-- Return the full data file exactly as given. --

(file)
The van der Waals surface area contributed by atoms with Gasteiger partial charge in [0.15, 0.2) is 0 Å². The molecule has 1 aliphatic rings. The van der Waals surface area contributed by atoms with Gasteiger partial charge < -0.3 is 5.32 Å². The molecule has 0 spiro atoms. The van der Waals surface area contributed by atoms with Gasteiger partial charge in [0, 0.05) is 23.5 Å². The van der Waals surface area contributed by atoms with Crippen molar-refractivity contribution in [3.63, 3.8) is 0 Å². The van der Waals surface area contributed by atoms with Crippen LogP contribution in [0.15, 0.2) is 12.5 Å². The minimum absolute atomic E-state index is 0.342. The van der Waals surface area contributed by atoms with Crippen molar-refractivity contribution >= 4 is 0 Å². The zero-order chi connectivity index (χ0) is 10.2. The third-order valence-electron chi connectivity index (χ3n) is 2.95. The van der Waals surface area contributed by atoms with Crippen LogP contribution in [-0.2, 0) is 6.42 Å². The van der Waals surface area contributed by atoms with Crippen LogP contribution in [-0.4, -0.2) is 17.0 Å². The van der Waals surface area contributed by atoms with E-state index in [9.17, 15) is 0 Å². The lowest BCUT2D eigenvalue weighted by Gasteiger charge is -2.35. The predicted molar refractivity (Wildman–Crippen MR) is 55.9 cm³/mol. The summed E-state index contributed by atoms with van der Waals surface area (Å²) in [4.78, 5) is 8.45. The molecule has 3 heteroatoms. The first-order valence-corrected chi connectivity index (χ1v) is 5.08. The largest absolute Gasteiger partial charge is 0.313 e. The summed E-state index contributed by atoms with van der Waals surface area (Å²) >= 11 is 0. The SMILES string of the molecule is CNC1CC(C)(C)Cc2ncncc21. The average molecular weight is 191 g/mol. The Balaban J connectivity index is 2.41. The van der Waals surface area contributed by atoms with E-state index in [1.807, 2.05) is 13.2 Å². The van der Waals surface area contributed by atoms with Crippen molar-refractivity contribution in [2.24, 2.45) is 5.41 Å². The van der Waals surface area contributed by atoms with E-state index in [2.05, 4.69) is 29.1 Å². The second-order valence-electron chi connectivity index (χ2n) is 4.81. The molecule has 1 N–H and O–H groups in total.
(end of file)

The van der Waals surface area contributed by atoms with Gasteiger partial charge in [0.15, 0.2) is 0 Å². The molecule has 1 aliphatic rings. The van der Waals surface area contributed by atoms with Gasteiger partial charge < -0.3 is 5.32 Å². The molecule has 0 spiro atoms. The van der Waals surface area contributed by atoms with Gasteiger partial charge in [0, 0.05) is 23.5 Å². The van der Waals surface area contributed by atoms with Crippen molar-refractivity contribution in [3.63, 3.8) is 0 Å². The van der Waals surface area contributed by atoms with Crippen LogP contribution in [0.15, 0.2) is 12.5 Å². The minimum absolute atomic E-state index is 0.342. The van der Waals surface area contributed by atoms with Crippen molar-refractivity contribution >= 4 is 0 Å². The zero-order chi connectivity index (χ0) is 10.2. The third-order valence-electron chi connectivity index (χ3n) is 2.95. The van der Waals surface area contributed by atoms with Crippen LogP contribution in [-0.2, 0) is 6.42 Å². The van der Waals surface area contributed by atoms with Crippen LogP contribution in [-0.4, -0.2) is 17.0 Å². The van der Waals surface area contributed by atoms with E-state index in [9.17, 15) is 0 Å². The lowest BCUT2D eigenvalue weighted by Gasteiger charge is -2.35. The predicted molar refractivity (Wildman–Crippen MR) is 55.9 cm³/mol. The summed E-state index contributed by atoms with van der Waals surface area (Å²) in [4.78, 5) is 8.45. The molecule has 3 heteroatoms. The first-order valence-corrected chi connectivity index (χ1v) is 5.08. The largest absolute Gasteiger partial charge is 0.313 e. The summed E-state index contributed by atoms with van der Waals surface area (Å²) >= 11 is 0. The SMILES string of the molecule is CNC1CC(C)(C)Cc2ncncc21. The average molecular weight is 191 g/mol. The Balaban J connectivity index is 2.41. The van der Waals surface area contributed by atoms with E-state index in [1.807, 2.05) is 13.2 Å². The van der Waals surface area contributed by atoms with Crippen molar-refractivity contribution in [2.24, 2.45) is 5.41 Å². The van der Waals surface area contributed by atoms with E-state index in [2.05, 4.69) is 29.1 Å². The second-order valence-electron chi connectivity index (χ2n) is 4.81. The molecule has 1 N–H and O–H groups in total.